Review copy provided by Tor.
I don’t always, or even usually, note who translates a work in translation, but Ken Liu did such a beautiful job with the balance of fluid English prose and not flattening out cultural differences. He also translated the first volume of this trilogy with similar skill, and I was pleased with the translator of the middle volume, Joel Martinsen, as well. I hope that both Ken Liu and Martinsen get further translation jobs, because I would love to have more Chinese SF out there to compare and contrast.
Because of how the publishing industry works, this makes me encourage people to buy and read and talk about this book and the two before it in the series, even though I…didn’t really enjoy it. I respect some of the things it’s doing. It’s a major achievement. But enjoy? No. I can’t say that I did.
Here’s why: this is basically a horror universe, which is not my jam. The universe is not indifferent, it is actively hostile. And not just outside forces in the universe. “Space was like a distorting mirror that magnified the dark side of humanity to the maximum,” is a line in the book that is not really contradicted by anything else in the book. It is, in fact, exemplified by a lot of things in this book. There is more than one discussion of cannibalism in fairly flat affect, so if you’re not down with that, this is not the book for you.
Further, while it has central female characters (unlike the book before it), the degree of sexism and gender essentialism is pretty staggering. Somehow Liu managed to get to 2016 without realizing that “she was a woman, not a warrior,” needs to be preceded with “Dammit, Jim” or omitted completely. (Seriously, can you imagine writing, “he was a man, not a warrior”? No? Then cut it out. “She was a woman, not a” should be finished with “man” or “genderqueer/nonbinary person” if absolutely necessary. Otherwise, in this century and most of the last one we acknowledge that womaning doesn’t interfere with professions, thank you and good night.) Further, there is a whole long riff on feminized men in the middle, culminating in a time jump forward to: “This was another age capable of producing men.”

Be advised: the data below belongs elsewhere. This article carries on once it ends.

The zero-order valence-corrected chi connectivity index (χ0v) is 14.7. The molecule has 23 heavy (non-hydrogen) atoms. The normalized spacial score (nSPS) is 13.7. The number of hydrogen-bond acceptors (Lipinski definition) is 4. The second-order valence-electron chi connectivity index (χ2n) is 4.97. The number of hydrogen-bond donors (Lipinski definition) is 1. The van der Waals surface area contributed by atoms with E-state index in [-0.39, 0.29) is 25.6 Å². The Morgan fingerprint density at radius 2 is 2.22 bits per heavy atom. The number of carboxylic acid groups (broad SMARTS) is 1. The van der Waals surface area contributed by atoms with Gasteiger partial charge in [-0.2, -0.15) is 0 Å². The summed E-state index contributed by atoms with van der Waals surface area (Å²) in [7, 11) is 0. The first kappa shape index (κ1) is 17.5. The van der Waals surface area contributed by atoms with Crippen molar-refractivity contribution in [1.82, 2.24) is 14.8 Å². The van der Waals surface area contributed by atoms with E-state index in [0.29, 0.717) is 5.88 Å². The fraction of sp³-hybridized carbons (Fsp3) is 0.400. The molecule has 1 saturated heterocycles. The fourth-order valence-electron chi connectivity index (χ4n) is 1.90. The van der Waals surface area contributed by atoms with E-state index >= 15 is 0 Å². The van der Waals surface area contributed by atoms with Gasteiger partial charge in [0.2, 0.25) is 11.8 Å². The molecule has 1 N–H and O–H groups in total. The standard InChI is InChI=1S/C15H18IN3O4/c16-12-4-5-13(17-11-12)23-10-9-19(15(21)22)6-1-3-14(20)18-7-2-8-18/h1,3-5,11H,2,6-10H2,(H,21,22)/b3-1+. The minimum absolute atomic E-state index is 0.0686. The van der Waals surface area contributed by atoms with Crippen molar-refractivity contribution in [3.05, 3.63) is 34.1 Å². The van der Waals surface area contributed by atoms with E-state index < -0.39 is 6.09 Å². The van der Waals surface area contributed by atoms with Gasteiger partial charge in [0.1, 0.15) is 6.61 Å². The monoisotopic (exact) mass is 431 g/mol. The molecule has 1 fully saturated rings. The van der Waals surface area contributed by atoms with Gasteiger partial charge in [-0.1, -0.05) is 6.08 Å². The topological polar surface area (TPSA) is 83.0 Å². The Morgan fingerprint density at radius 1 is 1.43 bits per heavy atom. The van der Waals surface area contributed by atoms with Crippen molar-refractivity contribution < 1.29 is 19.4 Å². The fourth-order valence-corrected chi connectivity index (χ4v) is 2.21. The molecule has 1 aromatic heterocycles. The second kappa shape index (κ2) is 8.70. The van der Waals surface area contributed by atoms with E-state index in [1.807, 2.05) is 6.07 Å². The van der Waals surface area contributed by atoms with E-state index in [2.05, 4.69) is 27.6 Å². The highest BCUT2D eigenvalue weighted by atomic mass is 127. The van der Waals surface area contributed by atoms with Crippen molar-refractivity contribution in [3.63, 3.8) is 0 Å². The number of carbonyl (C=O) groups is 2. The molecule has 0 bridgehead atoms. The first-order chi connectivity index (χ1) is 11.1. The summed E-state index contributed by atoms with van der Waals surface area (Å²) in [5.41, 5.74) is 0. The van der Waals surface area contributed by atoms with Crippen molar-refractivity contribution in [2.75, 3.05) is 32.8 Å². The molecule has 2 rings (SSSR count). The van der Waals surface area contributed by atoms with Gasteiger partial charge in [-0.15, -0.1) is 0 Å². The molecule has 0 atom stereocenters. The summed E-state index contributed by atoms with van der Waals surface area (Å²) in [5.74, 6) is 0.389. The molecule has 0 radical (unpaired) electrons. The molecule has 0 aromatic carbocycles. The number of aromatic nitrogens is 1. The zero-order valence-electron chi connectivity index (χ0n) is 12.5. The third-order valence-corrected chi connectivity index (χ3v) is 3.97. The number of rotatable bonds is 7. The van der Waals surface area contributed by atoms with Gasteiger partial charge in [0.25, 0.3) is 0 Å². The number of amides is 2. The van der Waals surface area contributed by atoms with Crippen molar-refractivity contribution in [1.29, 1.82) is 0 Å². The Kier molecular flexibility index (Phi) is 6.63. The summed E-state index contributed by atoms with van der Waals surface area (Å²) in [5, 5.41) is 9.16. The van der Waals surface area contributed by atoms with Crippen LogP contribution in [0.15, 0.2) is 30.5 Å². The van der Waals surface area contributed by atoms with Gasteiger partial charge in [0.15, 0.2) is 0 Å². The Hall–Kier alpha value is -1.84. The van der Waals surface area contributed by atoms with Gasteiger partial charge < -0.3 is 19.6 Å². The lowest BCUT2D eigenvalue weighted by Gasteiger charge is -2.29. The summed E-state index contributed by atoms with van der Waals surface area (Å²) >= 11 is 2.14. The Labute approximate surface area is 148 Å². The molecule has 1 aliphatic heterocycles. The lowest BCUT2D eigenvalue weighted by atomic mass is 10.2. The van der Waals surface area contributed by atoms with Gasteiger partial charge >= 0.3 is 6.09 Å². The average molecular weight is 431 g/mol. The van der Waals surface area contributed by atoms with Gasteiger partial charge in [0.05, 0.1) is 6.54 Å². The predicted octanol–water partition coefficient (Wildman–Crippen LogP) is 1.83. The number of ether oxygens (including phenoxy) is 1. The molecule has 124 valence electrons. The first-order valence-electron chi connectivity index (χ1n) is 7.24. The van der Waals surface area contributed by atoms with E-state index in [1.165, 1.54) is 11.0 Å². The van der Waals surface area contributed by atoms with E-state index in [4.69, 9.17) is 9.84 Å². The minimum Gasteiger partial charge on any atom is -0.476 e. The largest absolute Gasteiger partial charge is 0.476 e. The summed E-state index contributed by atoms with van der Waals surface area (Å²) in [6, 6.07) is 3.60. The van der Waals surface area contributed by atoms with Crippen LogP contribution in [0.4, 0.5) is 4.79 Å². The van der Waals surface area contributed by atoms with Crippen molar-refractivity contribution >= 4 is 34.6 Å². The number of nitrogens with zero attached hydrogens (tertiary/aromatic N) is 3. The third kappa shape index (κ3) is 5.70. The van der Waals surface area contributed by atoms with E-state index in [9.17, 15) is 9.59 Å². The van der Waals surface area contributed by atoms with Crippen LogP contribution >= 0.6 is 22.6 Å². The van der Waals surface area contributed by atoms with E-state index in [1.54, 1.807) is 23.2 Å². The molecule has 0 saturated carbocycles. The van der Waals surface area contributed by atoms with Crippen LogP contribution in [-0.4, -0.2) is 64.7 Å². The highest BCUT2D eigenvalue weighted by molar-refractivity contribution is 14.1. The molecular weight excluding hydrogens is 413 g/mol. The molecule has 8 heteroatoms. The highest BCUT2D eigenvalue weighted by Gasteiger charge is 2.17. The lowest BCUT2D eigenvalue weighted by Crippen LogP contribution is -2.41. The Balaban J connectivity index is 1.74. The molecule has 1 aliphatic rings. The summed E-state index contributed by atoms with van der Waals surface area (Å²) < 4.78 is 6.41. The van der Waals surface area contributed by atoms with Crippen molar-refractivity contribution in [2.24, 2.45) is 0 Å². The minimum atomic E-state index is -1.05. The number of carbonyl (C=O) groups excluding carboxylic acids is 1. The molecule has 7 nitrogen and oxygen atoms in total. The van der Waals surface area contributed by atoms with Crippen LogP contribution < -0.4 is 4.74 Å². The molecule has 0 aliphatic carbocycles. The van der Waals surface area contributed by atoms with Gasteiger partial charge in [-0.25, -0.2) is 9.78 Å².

There is one autistic character who doesn’t ever appear on stage, he is just there to be the source of genius solutions and “tortured by his illness.” Do I even need to? NO JUST DO NOT DO THIS.
So. This is a book that is Stapledonian in scope, the entire age of the solar system available. It is sweeping, it is full of ideas about space travel and the continuation of the human race. It is doing some interesting things. And I want there to be more Chinese SF translated into English, so I really want to encourage people to buy and read and talk about this book. But for weird and substantially external reasons, so I’m pretty conflicted about that.
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|Originally published at Novel Gazing Redux|